Grandparents increased generosity during the pandemic

Most grandparents are familiar with the financial challenges faced by their grandchildren as they progress through education and into the world of full-time work. Costs such as university tuition fees can leave upcoming generations with substantial debts even before they enter the workplace, making it harder for them to save for a deposit on their first property purchase.

The impact of coronavirus has added a new dimension to the problem, with disrupted education and a battered economy raising uncertainties about future earnings potential. Many grandparents who have been fortunate enough to be able to help the next-generation-but-one along the rocky road to their lifetime dreams and ambitions, have been able to increase their help.

Evidence that grandchildren have often benefited financially from locked-down grandparents, unable to spend on holidays and eating out, has been provided through research conducted by Scottish Friendly Assurance Society. The financial mutual company surveyed a sample of grandparents who were already investing for their grandchildren to see what influence the pandemic had exerted.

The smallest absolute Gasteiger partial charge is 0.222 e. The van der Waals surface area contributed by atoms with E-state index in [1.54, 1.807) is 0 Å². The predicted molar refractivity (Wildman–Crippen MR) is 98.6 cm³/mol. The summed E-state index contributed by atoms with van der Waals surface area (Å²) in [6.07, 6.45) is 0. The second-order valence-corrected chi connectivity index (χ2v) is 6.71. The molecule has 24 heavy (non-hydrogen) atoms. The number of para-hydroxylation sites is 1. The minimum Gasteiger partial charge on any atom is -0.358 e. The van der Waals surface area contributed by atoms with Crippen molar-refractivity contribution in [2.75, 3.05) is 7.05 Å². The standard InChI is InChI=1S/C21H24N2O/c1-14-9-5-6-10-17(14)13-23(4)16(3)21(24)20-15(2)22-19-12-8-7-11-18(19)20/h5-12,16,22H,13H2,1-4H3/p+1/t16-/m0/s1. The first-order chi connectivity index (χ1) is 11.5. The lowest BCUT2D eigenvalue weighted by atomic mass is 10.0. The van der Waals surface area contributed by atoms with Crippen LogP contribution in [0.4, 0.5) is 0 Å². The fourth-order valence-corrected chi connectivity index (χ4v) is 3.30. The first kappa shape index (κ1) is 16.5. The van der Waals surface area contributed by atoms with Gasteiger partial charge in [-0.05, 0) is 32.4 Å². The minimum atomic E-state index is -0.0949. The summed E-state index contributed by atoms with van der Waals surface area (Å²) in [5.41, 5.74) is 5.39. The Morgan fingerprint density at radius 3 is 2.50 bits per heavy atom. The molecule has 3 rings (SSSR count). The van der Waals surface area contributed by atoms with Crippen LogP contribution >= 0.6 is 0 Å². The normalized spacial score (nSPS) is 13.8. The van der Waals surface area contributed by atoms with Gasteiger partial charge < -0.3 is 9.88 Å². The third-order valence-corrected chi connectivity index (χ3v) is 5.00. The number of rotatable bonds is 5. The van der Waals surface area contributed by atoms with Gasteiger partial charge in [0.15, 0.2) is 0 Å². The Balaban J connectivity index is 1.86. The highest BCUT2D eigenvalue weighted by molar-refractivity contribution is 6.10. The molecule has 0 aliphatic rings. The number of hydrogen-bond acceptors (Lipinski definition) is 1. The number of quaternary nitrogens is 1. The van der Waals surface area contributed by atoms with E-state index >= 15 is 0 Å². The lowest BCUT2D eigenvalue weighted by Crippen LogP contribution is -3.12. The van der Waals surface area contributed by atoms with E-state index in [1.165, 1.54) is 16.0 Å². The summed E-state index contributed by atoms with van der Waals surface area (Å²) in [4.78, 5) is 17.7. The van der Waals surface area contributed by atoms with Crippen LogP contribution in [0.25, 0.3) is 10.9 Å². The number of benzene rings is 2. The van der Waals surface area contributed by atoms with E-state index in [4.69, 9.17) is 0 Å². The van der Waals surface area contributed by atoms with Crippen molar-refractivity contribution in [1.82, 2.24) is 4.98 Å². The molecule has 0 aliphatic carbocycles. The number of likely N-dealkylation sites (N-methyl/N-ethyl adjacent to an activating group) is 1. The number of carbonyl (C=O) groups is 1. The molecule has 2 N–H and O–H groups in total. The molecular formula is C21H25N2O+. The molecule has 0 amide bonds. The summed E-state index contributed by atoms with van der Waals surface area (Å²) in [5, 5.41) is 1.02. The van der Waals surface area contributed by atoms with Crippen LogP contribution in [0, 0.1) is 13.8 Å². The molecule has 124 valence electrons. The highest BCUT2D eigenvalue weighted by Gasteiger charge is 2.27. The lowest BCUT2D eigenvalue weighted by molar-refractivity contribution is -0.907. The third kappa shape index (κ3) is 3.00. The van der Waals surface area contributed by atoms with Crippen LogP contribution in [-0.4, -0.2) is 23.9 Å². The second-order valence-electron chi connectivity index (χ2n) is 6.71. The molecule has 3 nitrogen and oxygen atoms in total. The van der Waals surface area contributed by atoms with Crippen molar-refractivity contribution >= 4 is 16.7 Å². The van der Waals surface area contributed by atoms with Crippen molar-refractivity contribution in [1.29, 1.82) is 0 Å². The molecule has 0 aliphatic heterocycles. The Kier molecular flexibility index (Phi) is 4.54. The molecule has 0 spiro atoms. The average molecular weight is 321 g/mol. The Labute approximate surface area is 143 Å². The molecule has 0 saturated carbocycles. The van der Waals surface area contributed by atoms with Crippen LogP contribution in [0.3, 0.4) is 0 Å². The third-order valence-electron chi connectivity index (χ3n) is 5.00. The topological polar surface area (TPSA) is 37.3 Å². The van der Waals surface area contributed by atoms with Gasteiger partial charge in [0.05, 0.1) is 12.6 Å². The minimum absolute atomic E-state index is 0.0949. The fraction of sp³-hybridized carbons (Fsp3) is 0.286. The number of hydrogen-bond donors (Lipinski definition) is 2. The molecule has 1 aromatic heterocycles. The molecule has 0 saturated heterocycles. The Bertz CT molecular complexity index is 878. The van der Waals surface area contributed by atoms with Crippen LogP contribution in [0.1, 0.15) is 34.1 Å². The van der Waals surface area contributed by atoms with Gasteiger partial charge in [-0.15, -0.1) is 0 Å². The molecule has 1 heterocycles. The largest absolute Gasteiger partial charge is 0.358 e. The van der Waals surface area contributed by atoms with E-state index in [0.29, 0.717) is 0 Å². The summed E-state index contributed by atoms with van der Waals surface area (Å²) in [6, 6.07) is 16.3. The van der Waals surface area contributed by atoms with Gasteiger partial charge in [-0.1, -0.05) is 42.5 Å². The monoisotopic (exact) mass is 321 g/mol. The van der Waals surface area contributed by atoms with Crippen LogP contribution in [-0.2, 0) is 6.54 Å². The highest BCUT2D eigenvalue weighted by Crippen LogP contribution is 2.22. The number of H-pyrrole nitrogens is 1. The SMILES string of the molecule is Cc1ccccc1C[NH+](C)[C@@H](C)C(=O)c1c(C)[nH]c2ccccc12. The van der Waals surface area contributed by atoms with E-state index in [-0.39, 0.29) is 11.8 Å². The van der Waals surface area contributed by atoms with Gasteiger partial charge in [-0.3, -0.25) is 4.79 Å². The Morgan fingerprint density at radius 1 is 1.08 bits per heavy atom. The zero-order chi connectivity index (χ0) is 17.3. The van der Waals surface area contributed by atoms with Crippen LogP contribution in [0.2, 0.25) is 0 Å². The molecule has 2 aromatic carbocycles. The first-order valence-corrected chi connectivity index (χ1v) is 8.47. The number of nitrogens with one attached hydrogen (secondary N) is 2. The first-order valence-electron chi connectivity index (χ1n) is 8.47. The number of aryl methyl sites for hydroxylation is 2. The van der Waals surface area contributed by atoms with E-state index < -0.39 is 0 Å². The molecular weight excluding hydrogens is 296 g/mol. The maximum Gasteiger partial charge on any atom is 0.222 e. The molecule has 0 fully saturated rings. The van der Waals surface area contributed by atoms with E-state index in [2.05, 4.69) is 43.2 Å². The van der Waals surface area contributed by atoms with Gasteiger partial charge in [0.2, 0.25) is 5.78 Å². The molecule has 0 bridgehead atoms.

Almost half increase their largesse

Responses showed that 47% of those grandparents had increased amounts given to their grandchildren during the previous 12 months. The main drivers were found to be a reduction in their own spending opportunities during the COVID-19 restrictions and a heightened desire to create a larger savings buffer for their grandchildren at a time of economic uncertainty.

Jill Mackay of Scottish Friendly commented, “There are grandparents who do have the discretionary income to put towards family savings and this can be a big support. It’s also encouraging to see grandparents deciding to invest more of their money rather than save it in cash.”